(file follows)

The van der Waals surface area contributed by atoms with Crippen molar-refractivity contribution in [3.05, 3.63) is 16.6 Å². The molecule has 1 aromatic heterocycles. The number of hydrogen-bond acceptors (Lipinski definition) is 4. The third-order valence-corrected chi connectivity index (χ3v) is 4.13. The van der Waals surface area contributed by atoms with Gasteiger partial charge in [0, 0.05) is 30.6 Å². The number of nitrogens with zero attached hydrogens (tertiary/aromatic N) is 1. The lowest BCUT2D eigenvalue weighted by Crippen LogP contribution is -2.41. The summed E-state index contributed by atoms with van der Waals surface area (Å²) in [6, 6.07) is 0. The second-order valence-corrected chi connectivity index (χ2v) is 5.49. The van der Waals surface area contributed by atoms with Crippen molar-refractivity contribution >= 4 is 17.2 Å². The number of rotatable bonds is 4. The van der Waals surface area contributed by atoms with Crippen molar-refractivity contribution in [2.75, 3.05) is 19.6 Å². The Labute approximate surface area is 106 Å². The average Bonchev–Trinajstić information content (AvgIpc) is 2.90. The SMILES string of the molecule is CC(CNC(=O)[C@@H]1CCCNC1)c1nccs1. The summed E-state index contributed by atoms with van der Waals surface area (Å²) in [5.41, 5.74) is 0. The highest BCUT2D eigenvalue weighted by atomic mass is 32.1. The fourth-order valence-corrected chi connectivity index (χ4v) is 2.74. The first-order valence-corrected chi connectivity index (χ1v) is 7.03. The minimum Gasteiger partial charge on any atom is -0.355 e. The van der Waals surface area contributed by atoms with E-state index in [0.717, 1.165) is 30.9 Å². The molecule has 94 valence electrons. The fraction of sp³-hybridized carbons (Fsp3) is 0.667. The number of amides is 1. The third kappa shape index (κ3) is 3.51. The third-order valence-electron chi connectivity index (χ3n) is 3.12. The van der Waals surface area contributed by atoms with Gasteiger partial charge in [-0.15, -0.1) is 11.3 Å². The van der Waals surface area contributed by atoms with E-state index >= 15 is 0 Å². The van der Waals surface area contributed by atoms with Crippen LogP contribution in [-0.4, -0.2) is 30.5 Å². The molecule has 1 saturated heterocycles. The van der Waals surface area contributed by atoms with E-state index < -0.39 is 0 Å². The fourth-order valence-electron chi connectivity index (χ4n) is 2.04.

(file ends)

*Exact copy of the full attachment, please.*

The van der Waals surface area contributed by atoms with Crippen molar-refractivity contribution in [3.05, 3.63) is 16.6 Å². The molecule has 1 aromatic heterocycles. The number of hydrogen-bond acceptors (Lipinski definition) is 4. The third-order valence-corrected chi connectivity index (χ3v) is 4.13. The van der Waals surface area contributed by atoms with Gasteiger partial charge in [0, 0.05) is 30.6 Å². The number of nitrogens with zero attached hydrogens (tertiary/aromatic N) is 1. The lowest BCUT2D eigenvalue weighted by Crippen LogP contribution is -2.41. The summed E-state index contributed by atoms with van der Waals surface area (Å²) in [6, 6.07) is 0. The second-order valence-corrected chi connectivity index (χ2v) is 5.49. The van der Waals surface area contributed by atoms with Crippen molar-refractivity contribution >= 4 is 17.2 Å². The number of rotatable bonds is 4. The van der Waals surface area contributed by atoms with Crippen molar-refractivity contribution in [2.75, 3.05) is 19.6 Å². The Labute approximate surface area is 106 Å². The average Bonchev–Trinajstić information content (AvgIpc) is 2.90. The SMILES string of the molecule is CC(CNC(=O)[C@@H]1CCCNC1)c1nccs1. The summed E-state index contributed by atoms with van der Waals surface area (Å²) in [5.41, 5.74) is 0. The highest BCUT2D eigenvalue weighted by atomic mass is 32.1. The fourth-order valence-corrected chi connectivity index (χ4v) is 2.74. The first-order valence-corrected chi connectivity index (χ1v) is 7.03. The minimum Gasteiger partial charge on any atom is -0.355 e. The van der Waals surface area contributed by atoms with E-state index in [0.717, 1.165) is 30.9 Å². The molecule has 94 valence electrons. The fraction of sp³-hybridized carbons (Fsp3) is 0.667. The number of amides is 1. The third kappa shape index (κ3) is 3.51. The third-order valence-electron chi connectivity index (χ3n) is 3.12. The van der Waals surface area contributed by atoms with Gasteiger partial charge in [-0.15, -0.1) is 11.3 Å². The van der Waals surface area contributed by atoms with E-state index >= 15 is 0 Å². The van der Waals surface area contributed by atoms with Crippen LogP contribution in [-0.4, -0.2) is 30.5 Å². The molecule has 1 saturated heterocycles. The van der Waals surface area contributed by atoms with E-state index < -0.39 is 0 Å². The fourth-order valence-electron chi connectivity index (χ4n) is 2.04.